Joe Taylor (Ewan McGregor), a drifter, has a job working on a barge on the canals between Glasgow and Edinburgh. It is run by Les Gault (Peter Mullan) and his wife Ella (Tilda Swinton), who have a young son (Jack McElhone). Joe is a compulsive womanizer who derives a great deal of pleasure and pride from being irresistible to women. He knows that the passion has gone out of his employers' marriage and so it is just a matter of time until he seduces Ella. She is awed by his knowingness and the ease with which he moves through the stages of her arousal. Of course, Joe has no interest in any long-term commitment to any woman. He doesn't seem to even like women very much. They remain sexual objects to him and the main avenue for expressing power in his amoral life. Once Les finds out about his wife's adultery, he leaves her. Ella's sister Gwen (Therese Bradley) comes for a visit and proves to be the same kind of sexual predator as Joe.

In the first scene in the film, Joe and Les pull a dead woman's body out of the river. She's nude underneath a petticoat. It turns out that her name was Cathie (Emily Mortimer), and she had a lengthy affair with Joe. In flashbacks, we witness their meeting at the beach. He says, "Would you like to come with a walk with me?" She asks, "Where to?" He answers, "Over there."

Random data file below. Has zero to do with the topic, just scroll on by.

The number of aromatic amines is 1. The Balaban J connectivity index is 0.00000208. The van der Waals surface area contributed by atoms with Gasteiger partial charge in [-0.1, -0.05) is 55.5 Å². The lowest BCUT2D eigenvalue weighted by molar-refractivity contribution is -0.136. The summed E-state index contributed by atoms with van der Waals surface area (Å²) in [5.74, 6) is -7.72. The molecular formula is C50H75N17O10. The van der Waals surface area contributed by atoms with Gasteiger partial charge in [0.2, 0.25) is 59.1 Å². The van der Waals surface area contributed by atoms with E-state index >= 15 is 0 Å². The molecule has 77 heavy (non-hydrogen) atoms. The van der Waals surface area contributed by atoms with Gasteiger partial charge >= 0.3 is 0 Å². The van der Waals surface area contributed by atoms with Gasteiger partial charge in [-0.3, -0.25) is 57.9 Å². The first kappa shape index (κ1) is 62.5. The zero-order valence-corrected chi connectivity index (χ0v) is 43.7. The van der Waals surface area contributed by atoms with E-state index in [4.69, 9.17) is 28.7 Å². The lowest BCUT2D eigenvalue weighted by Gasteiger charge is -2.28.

The seduction is short and sweet and soon she is dreaming of marriage, especially after discovering she is pregnant. In one scene, Joe's violence erupts after she criticizes him, and the sex he has with her is crude and mean. An innocent married man is charged with killing her and Joe, who knows the circumstances surrounding her death, tries to tell the truth without getting himself in trouble. Besides being good at seducing women, Joe has a knack for looking out for himself and never sharing anything with anyone.

Young Adam explores the sexual addiction of a young drifter whose seductions leave him unfulfilled and always yearning for more. Writer and director David Mackenzie has adapted the drama from an underground classic by Alexander Trocchi, a Scottish Beat writer of the 1950s.

The DVD has two audio commentaries, one with director David Mckenzie and another with Mackenzie, editor Colin Monie, production designer Laurence Dorman, and star Tilda Swinton. There is also one extended scene and some examples of Ewan McGregor's voice-over narration, which was not used in the final film.